by Teresa Genaro
At a July meeting in Saratoga Springs, the Association of Racing Commissioners International (ARCI) approved a model rule described by the organization as the third of three measures designed to address inconsistencies in national medication policies in Thoroughbred horse racing (here).
Just about two months later, details of the system have yet to reach the backstretches of Mid-Atlantic racetracks.
Under the multiple medication violations point system, trainers would be assigned points for each medication violation they incur, much as drivers are assigned points for moving violations. Once a certain threshold of points is reached, trainers would receive an automatic suspension in addition to whatever penalties were assigned by local authorities.
The ARCI had already approved model rules establishing uniform thresholds for controlled therapeutic medications and consistent lab standards for testing equine samples for the presence of prohibited substances. Those rules have been adopted, at least conditionally, by all mid-Atlantic states.
Challenges remain, however. For one thing, not every state is using an accredited laboratory to test their samples. For another, the violations database — to track points accrued by trainers — still needs to be developed.[pullquote]“Is it the right thing to do? Yes,” Linda Gaudet said[/pullquote]
Linda Gaudet is a Maryland-based trainer who has been a member of the board of the Maryland Thoroughbred Horsemen’s Association since its inception, and as of earlier this week, she had not seen the model rule approved in July. Sent a copy, she expressed cautious support for the policy.
“Is it the right thing to do? Yes,” she said, before qualifying her support with reservations about some its elements. In particular, she agreed with the concern raised by the National HBPA that horsemen would have to petition to have points removed once they’d expired, instead of the points coming off automatically.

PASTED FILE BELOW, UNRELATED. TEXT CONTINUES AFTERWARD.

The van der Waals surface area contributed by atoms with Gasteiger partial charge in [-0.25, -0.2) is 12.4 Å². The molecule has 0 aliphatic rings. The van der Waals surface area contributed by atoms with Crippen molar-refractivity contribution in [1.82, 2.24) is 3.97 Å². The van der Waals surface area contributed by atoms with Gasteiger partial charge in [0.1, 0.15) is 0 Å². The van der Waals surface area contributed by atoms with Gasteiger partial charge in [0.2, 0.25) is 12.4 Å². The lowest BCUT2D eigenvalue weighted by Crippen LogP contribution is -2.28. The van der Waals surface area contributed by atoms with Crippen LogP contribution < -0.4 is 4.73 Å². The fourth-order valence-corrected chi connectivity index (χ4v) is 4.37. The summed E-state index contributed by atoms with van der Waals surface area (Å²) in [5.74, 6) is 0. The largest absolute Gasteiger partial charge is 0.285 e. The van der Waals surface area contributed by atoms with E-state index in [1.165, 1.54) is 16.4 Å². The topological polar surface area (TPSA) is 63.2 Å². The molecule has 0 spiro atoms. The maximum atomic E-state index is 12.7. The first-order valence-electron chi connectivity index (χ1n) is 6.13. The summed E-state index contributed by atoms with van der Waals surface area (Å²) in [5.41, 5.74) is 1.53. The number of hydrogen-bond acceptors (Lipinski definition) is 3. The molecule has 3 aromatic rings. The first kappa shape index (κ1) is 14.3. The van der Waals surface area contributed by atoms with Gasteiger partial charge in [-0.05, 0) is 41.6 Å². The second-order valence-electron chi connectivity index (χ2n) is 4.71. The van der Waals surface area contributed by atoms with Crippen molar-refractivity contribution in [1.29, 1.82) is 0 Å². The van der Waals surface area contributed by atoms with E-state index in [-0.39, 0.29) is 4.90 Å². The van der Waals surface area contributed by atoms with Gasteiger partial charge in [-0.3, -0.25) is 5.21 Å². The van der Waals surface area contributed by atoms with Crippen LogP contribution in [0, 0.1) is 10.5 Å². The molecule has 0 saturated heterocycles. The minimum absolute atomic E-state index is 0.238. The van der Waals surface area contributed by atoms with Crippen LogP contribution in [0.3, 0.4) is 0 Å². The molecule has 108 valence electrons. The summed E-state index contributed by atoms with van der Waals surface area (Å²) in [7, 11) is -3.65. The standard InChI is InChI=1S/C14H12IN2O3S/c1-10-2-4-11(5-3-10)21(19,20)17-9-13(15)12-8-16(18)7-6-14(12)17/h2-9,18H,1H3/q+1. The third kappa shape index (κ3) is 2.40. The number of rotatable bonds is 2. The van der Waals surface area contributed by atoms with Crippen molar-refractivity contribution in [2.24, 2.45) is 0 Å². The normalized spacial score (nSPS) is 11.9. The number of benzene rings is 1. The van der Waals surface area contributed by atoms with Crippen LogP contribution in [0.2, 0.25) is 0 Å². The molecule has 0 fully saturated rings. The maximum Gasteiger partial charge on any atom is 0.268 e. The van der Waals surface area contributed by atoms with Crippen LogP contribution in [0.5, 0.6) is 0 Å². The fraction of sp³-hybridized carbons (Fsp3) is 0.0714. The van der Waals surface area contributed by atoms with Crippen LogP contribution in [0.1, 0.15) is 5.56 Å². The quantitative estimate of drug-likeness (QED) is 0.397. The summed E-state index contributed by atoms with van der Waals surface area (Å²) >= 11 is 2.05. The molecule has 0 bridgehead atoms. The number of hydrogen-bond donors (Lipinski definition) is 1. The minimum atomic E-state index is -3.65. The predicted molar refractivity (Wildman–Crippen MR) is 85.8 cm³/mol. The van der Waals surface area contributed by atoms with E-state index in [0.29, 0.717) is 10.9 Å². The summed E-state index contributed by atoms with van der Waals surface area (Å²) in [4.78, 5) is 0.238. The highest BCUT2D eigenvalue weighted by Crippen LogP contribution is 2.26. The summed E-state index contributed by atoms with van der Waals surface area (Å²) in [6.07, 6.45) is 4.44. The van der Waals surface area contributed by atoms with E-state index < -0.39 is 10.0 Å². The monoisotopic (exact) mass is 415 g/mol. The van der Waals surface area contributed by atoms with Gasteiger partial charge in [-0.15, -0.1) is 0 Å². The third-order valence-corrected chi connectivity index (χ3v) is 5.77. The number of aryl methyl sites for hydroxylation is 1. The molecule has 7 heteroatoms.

She also noted that inconsistency in laboratory protocols and processes gave her pause.
“It’s so important to have consistent labs,” she said. “[In Maryland] we’re behind the times; we don’t have an accredited lab. We asked for it to be changed, it was supposed to happen at Laurel, and now it’s supposed to be the first of the year.
“Nothing should go into effect until everyone uses the same labs, everywhere across the country.”
At Monmouth Park, trainer Terri Pompay agreed.
“The points system is fine,” she said. “Any system is fine, as long it’s uniform across the country. The lab testing all has to be the same: the same testing, the same procedures, the same punishments. I can live with any system as long as there’s uniformity in it.”[pullquote]“I have six condition books. You’re looking at every book, and you can’t enter at one track because the clenbuterol policy is different from the one you’re at– it gets confusing and you miss spots,” said trainer Ben Perkins.[/pullquote]
Of greater concern to trainers than the points system was the lack of consistency in withdrawal times in nearby jurisdictions. This week, the Maryland Racing Commission approved the Mid-Atlantic Uniform Medication Program, which specifies which medications are approved for therapeutic use in racehorses and mandates uniform withdrawal times and testing levels.
Eight states—New York, New Jersey, Pennsylvania, Delaware, Maryland, Massachusetts, Virginia, and West Virginia—pledged to implement the plan by January 1, 2014.